The mobile computing revolution has been phenomenal, and its growth continues unabated. Advances in mobile computing and wireless communications, widespread adoption of mobile devices, and the availability of a vast array of low-cost applications that run on mobile devices are substantially changing the mobile computing landscape. Mobile phone ownership is at near-saturation levels in many countries, and mobile phones are becoming the dominant platform for many of our daily activities—for communicating, accessing information, shopping, learning, being entertained, and socializing. The deployment of smart, context-aware online applications is creating a new paradigm in computing and wireless communication.
The key drivers of this mobile revolution are
• the amalgamation of computing, communications, and consumer electronics—the 3 Cs—in small devices;
• wireless connectivity with other such devices and the Internet;
• the ability to integrate voice, data, and multimedia; and
• increasing affordability for those not only in the developed world but also in developing regions.
These factors facilitate the seamless and transparent creation, storage, processing, sharing, and use of different content types anytime, anywhere, and on a variety of devices.
The Rise of Mobile Devices
Analysts predict that by 2016, there will be 10 billion connected mobile devices in use globally, and smartphone traffic will be 50 times what it is today. 1
According to a Credit Suisse estimate, in 2014, more than a billion smartphones will be sold and cloud-based mobile apps will have increased by 90 percent compared to 2009. 2
A vast array of applications on platforms such as the iOS, Android, and Windows Phone 7 are being developed at a tremendous rate. (For more information, see the "Mobile Computing Infographics" sidebar.)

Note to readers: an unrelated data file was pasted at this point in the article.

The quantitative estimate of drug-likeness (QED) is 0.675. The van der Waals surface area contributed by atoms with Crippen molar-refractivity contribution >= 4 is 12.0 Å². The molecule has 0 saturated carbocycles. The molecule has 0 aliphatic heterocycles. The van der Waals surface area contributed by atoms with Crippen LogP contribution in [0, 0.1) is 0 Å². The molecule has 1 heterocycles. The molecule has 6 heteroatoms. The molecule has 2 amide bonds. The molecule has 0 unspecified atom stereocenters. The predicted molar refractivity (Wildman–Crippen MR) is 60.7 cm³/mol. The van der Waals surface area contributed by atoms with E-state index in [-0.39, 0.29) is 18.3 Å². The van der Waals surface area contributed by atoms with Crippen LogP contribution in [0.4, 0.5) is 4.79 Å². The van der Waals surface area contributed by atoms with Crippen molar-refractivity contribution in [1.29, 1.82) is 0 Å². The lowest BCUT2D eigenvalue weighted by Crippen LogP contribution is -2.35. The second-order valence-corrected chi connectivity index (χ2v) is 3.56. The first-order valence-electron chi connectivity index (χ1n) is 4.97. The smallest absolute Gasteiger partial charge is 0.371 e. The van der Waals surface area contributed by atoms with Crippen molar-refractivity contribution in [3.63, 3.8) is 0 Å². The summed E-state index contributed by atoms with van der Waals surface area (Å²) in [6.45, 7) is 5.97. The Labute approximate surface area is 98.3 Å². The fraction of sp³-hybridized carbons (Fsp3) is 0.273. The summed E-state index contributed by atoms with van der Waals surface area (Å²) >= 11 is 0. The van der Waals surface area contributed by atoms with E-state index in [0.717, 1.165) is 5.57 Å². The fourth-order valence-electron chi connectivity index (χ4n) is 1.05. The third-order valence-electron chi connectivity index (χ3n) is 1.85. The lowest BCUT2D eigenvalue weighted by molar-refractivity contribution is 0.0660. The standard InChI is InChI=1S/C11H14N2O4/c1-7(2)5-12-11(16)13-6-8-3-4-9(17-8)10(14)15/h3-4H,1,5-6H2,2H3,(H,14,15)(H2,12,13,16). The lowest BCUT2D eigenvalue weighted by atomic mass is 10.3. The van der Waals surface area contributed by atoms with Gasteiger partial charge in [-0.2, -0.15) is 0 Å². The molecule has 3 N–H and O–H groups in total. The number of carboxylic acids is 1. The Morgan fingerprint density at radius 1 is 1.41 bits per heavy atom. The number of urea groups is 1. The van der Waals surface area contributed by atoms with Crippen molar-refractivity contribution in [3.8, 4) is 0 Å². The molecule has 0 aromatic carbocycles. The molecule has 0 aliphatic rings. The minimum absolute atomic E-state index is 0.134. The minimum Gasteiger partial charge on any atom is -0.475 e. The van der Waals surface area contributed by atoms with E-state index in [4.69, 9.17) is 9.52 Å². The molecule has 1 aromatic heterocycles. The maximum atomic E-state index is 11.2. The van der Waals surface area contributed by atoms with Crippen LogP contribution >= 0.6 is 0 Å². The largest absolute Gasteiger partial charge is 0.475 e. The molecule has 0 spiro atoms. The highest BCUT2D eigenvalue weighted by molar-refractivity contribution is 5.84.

Mobile technology is attracting much interest from businesses and their stakeholders, as they come to realize its value and untapped potential. We're also seeing some unusual uses of mobile networks and applications. One example is individuals making mobile payments and person-to-person money transfers through simple mobile phones and microfinancing services, such as the M-Pesa system used in emerging economies where banks or banks' branches don't exist. 3
Another example is law enforcement agencies reviewing mobile phone usage logs to track suspects and gain leads and insights. Also, organizers are using mobile social networks and short message services to gather people to protest against government policies and actions.
With users throughout the world carrying around so much computing and communication power, mobile devices are pushing the creation of novel applications and business models and mobilizing and refining business processes. When deployed to their full potential, mobile devices will radically change the way people work, how companies operate and compete, and how members of society interact and live.
Numerous synergistic trends make the outlook for mobile computing bright. These include applications leveraging cloud computing and innovative mobile-phone-based solutions addressing real-world problems. Such trends also include the emergence of 4G broadband wireless networks, low-cost tablets, smartphones and net-book computers, bring your own device (BYOD) policies, the Internet of Things (IoT), the new Internet Protocol version 6 (IPv6), and context-aware enterprise and social applications. According to a recent Ark Group report, by 2016, mobile devices will account for nearly 60 percent of Internet data traffic. 4
In the coming years, we expect to see greater use of speech-enabled and gesture-responsive enterprise and social applications. Sophisticated, computational-, or storage-intensive applications will be deployed on clouds and accessed from low-end mobile devices, and augmented-reality applications might become prevalent. We'll become an always-connected society, with people in both developed and developing countries connected through wireless networks. Furthermore, many household and personal gadgets (such as TVs, security monitors, game consoles, and personal health monitors) and equipment (such as refrigerators, air-conditioners, heaters, ovens, and lighting systems) will become connected to the IoT, making them accessible and controllable via a mobile device. When this happens, we'll begin to interact with such gadgets and equipment in new ways.